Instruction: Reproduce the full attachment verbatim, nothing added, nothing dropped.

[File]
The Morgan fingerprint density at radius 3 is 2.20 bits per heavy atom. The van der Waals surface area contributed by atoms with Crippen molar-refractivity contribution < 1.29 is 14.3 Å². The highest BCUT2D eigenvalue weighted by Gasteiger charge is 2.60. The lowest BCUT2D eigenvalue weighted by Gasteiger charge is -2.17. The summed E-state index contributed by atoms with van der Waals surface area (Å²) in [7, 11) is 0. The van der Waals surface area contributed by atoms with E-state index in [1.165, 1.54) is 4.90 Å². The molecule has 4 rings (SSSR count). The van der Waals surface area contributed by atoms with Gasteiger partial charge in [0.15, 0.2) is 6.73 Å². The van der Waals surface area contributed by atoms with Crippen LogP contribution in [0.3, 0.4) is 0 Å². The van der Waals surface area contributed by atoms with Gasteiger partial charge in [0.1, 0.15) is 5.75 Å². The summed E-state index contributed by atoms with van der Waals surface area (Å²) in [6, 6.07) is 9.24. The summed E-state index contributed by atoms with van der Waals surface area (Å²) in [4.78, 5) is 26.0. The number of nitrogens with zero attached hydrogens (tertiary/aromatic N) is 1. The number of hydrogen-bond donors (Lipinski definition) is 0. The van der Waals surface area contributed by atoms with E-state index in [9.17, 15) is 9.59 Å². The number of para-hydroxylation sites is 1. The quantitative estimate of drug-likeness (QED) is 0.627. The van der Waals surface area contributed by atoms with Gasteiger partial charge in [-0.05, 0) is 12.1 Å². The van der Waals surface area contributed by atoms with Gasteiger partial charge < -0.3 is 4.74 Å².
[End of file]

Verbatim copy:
The Morgan fingerprint density at radius 3 is 2.20 bits per heavy atom. The van der Waals surface area contributed by atoms with Crippen molar-refractivity contribution < 1.29 is 14.3 Å². The highest BCUT2D eigenvalue weighted by Gasteiger charge is 2.60. The lowest BCUT2D eigenvalue weighted by Gasteiger charge is -2.17. The summed E-state index contributed by atoms with van der Waals surface area (Å²) in [7, 11) is 0. The van der Waals surface area contributed by atoms with E-state index in [1.165, 1.54) is 4.90 Å². The molecule has 4 rings (SSSR count). The van der Waals surface area contributed by atoms with Gasteiger partial charge in [0.15, 0.2) is 6.73 Å². The van der Waals surface area contributed by atoms with Crippen LogP contribution in [0.3, 0.4) is 0 Å². The van der Waals surface area contributed by atoms with Gasteiger partial charge in [0.1, 0.15) is 5.75 Å². The summed E-state index contributed by atoms with van der Waals surface area (Å²) in [6, 6.07) is 9.24. The summed E-state index contributed by atoms with van der Waals surface area (Å²) in [4.78, 5) is 26.0. The number of nitrogens with zero attached hydrogens (tertiary/aromatic N) is 1. The number of hydrogen-bond donors (Lipinski definition) is 0. The van der Waals surface area contributed by atoms with E-state index in [9.17, 15) is 9.59 Å². The number of para-hydroxylation sites is 1. The quantitative estimate of drug-likeness (QED) is 0.627. The van der Waals surface area contributed by atoms with Gasteiger partial charge in [-0.05, 0) is 12.1 Å². The van der Waals surface area contributed by atoms with Gasteiger partial charge < -0.3 is 4.74 Å².